Is Your Finance Job Recession-proof?

What the looming recession may mean for job security in the tax, treasury, internal audit, and controller's departments—as well as for CFOs themselves.

Sarbanes-Oxley. 404. IFRS. AS5. Proxy compensation disclosure. PCAOB. You might not have liked your job much recently, but if there was one silver lining to the years of post-Enron reforms and regulatory pressure, it was the near-guarantee of employment for anyone with accounting or finance skills.

But is that one solace now also in jeopardy? Turmoil in overseas markets on Martin Luther King Day had the Fed on a hair trigger to drop rates 75 basis points almost as soon as U.S. markets reopened Tuesday. With a recession increasingly likely, CFOs will be looking for cost cuts — and possibly leading by example.

And, ironically, the same regulatory pendulum that caused finance folks so much professional grief could now affect their job security as it swings the other way. The SEC, the Treasury Secretary, and yes, even FASB itself, have been loudly promising to battle “complexity” in financial reporting. That was all well and good when there was plenty of work to go around. But will eliminating complexity eliminate finance jobs too?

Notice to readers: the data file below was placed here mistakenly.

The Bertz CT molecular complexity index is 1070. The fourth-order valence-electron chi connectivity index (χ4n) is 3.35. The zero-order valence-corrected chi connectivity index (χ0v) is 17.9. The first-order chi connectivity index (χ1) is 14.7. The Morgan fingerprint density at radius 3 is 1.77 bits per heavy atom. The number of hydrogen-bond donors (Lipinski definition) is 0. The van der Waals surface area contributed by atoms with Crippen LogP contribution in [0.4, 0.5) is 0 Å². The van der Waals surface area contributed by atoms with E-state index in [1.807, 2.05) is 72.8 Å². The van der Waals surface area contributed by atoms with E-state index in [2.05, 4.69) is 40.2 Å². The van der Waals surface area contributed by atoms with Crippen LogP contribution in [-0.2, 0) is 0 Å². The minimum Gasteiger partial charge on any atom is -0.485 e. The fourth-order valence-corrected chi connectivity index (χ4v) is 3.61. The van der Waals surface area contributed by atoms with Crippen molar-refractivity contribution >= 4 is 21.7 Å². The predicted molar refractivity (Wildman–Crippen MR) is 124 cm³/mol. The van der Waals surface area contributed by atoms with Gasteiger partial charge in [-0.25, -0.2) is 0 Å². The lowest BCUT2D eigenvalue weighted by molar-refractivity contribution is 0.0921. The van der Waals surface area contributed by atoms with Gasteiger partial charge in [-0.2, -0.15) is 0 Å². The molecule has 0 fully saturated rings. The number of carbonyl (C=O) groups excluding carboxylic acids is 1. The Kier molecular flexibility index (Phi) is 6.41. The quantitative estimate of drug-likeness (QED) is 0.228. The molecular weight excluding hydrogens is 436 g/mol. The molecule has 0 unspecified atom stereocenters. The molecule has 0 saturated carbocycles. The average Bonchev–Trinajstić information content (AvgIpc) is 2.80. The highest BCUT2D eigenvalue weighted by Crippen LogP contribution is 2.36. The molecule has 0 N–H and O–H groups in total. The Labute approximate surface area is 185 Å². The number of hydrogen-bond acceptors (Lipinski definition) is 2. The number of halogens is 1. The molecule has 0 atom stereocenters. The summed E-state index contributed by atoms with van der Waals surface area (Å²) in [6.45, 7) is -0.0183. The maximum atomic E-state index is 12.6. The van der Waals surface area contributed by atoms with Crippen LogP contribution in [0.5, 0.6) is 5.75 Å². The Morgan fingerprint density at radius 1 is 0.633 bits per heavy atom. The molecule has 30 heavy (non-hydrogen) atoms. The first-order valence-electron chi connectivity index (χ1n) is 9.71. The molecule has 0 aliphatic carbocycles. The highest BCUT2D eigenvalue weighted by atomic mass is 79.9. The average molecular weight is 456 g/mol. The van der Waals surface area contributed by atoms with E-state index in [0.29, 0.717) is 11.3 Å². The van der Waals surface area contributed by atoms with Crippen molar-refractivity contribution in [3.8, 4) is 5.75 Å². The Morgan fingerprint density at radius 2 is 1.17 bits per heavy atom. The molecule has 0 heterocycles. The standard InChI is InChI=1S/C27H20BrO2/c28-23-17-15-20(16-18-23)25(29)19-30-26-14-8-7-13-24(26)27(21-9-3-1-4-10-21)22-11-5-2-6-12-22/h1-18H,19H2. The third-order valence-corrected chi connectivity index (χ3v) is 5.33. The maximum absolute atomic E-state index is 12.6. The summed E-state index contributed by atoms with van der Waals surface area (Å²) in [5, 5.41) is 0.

In light of those concerns, CFO.com asked several experts to predict what they see as the potential impact of a recession on each finance function: tax, internal audit, treasurer, and controller, as well as the prospects for finance employees in general, and, yes, for the CFO.

Their predictions — which appear below — may come as a surprise to some. After all, finance employees can be forgiven for feeling fairly sanguine about their job security. Two years ago, half of CFOs were saying it was getting hard to find qualified finance staff, and were scouting and wooing soon-to-be accounting grads as if they were potential NBA stars.

By last fall, they were complaining bitterly that they couldn’t even retain inexperienced staff. And just last year, the PCAOB was so hard up for talent that it took out ads in The Wall Street Journal promising retired accountants they could work part-time for the regulator without cutting into their golf game.

But if that makes all finance jobs seem secure, consider this: Among companies benchmarked by The Hackett Group, the average cost of finance has risen 12 percent over the past three years, to 1.24 percent of revenue. With a recession looming and the initial pain of Sarbanes-Oxley largely over, CFOs will be under pressure to resume the steady downward trend that characterized pre-Enron finance costs.

“I think recession is going to drive a bright focus within the walls of the [finance] organization for opportunities” to reduce costs, says Bryan Hall, finance practice leader at Hackett. For him, that means “performing the non-core work in an appropriate low-cost location.” Hall sees shared-service organizations springing up in Poland, Prague, Budapest, and, of course, India. Charles Eldridge, a managing director at Korn/Ferry International, agrees, citing the same locations. “I see finance functions increasingly looking at ways to cut costs and that may mean going overseas,” he says.

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